I’m reading Bill Bryson’s A Short History of Nearly Everything. It’s been on my bookshelf for a while but I’ve finally gotten around to it. I’ve just read the chapter on the solar system, and quite frankly, it’s mind-blowing. I am pretty ignorant regarding astronomy, but it seems to me that I should know a lot more than I do about our little planet and its place in the universe. Anyway, this little section on relative scale was pretty interesting:
On a diagram of the solar system to scale, with the Earth reduced to about the diameter of a pea, Jupiter would be over 300 metres away and Pluto would be two and a half kilometres distant (and about the size of a bacterium, so you wouldn’t be able to see it anyway). On the same scale, Proxima Centauri, our nearest star, would be 16,000 kilometres away. Even if you shrank down everything so that Jupiter was as small as the full stop at the end of this sentence, and Pluto was no bigger than a molecule, Pluto would still be over 10 metres away.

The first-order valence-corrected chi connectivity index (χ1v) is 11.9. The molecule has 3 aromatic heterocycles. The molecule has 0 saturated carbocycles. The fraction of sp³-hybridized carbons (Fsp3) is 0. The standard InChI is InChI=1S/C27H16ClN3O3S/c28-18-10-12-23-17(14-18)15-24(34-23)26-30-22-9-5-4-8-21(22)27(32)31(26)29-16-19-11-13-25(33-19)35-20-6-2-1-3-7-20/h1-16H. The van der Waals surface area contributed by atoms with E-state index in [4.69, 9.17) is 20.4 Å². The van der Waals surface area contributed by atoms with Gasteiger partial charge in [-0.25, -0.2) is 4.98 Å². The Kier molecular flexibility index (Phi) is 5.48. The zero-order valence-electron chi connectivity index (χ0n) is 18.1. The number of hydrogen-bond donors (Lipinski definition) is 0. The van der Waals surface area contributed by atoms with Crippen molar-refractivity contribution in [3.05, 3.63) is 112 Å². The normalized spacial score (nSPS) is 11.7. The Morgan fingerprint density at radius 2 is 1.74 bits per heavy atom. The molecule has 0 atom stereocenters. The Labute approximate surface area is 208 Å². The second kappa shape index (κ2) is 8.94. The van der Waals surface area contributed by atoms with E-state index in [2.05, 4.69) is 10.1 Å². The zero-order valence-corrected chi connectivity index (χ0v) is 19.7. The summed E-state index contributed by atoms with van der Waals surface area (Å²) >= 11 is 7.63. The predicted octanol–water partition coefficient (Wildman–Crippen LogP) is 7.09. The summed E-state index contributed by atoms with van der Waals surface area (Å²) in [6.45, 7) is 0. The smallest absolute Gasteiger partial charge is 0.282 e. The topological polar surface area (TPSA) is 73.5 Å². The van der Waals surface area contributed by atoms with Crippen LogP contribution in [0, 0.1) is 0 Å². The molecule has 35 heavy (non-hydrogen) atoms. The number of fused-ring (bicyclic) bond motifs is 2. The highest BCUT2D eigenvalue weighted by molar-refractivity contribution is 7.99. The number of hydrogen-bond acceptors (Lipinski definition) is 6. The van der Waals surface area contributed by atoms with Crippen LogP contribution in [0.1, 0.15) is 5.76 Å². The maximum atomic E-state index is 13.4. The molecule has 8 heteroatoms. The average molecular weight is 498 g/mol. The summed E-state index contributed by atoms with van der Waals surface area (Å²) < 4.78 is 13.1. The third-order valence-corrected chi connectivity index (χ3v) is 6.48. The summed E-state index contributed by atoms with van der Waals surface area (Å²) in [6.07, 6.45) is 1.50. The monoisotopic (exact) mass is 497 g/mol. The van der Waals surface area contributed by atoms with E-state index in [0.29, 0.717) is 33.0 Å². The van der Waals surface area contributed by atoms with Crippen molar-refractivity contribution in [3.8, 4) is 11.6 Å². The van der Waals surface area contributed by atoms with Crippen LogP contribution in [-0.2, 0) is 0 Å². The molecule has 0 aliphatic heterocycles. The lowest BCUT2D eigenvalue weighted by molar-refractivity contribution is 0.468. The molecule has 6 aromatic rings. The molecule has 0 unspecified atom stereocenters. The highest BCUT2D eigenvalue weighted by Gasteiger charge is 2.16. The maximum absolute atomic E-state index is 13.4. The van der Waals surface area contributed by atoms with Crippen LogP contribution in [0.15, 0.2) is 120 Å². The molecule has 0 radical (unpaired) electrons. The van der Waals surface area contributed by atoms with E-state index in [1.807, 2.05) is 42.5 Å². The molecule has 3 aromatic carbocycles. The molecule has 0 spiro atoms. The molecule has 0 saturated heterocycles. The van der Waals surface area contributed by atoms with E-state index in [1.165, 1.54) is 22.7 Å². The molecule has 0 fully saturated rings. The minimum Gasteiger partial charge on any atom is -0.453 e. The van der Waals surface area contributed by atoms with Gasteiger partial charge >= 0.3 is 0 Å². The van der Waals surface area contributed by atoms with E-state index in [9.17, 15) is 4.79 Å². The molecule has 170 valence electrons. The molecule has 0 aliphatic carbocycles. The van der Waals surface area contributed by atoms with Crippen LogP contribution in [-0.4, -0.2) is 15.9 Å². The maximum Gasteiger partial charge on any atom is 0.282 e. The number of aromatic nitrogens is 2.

Kind of makes you appreciate how inaccurate those solar system diagrams you saw at school really were, doesn’t it?
It got me thinking - instead of reducing Earth to the size of a pea, how about you expand a pea to the size of Earth - how big would the elements of the solar system be in that scale?
Well… fear not because I’ve done the maths for you. If a pea were the size of Earth, then in that scale, Mercury could be represented by a Grape Nut™ - if you don’t know what Grape Nuts are, you need to investigate the cereal aisle at your local supermarket; a cricket ball would be about the size of Jupiter; and one of those weird exercise balls you see at gyms would be the same size as the sun.
But get this - and remember our scale of a pea representing Earth - the Milky Way would be 1/10th the diameter of our solar system*. I have to use a distance in space as the equivalent because there’s simply nothing else big enough. So that makes our galaxy… quite big.
*This is using the distance of Pluto from the sun as the diameter - actually the solar system is even bigger than this if you go out as far as the Oort cloud or beyond.